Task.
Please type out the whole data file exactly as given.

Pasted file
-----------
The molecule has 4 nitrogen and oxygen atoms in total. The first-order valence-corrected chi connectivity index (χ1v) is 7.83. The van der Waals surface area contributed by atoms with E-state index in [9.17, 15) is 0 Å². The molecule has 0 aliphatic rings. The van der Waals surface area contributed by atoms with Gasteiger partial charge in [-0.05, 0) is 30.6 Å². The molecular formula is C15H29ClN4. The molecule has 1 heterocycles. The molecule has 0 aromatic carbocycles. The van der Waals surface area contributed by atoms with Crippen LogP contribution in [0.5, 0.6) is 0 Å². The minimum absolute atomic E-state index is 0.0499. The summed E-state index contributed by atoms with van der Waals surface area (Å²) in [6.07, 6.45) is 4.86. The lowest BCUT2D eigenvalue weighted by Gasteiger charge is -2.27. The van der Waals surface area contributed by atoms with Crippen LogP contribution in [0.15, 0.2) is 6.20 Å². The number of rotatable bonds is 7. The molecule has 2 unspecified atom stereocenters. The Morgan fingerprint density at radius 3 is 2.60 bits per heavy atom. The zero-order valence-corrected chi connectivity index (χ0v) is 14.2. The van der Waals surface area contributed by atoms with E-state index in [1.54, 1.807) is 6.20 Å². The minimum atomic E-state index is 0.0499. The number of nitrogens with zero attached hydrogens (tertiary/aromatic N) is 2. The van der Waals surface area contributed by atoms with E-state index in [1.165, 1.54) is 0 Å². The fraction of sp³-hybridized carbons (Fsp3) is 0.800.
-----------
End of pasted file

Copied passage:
The molecule has 4 nitrogen and oxygen atoms in total. The first-order valence-corrected chi connectivity index (χ1v) is 7.83. The van der Waals surface area contributed by atoms with E-state index in [9.17, 15) is 0 Å². The molecule has 0 aliphatic rings. The van der Waals surface area contributed by atoms with Gasteiger partial charge in [-0.05, 0) is 30.6 Å². The molecular formula is C15H29ClN4. The molecule has 1 heterocycles. The molecule has 0 aromatic carbocycles. The van der Waals surface area contributed by atoms with Crippen LogP contribution in [0.5, 0.6) is 0 Å². The minimum absolute atomic E-state index is 0.0499. The summed E-state index contributed by atoms with van der Waals surface area (Å²) in [6.07, 6.45) is 4.86. The lowest BCUT2D eigenvalue weighted by Gasteiger charge is -2.27. The van der Waals surface area contributed by atoms with Crippen LogP contribution in [0.15, 0.2) is 6.20 Å². The number of rotatable bonds is 7. The molecule has 2 unspecified atom stereocenters. The Morgan fingerprint density at radius 3 is 2.60 bits per heavy atom. The zero-order valence-corrected chi connectivity index (χ0v) is 14.2. The van der Waals surface area contributed by atoms with E-state index in [1.54, 1.807) is 6.20 Å². The minimum atomic E-state index is 0.0499. The number of nitrogens with zero attached hydrogens (tertiary/aromatic N) is 2. The van der Waals surface area contributed by atoms with E-state index in [1.165, 1.54) is 0 Å². The fraction of sp³-hybridized carbons (Fsp3) is 0.800.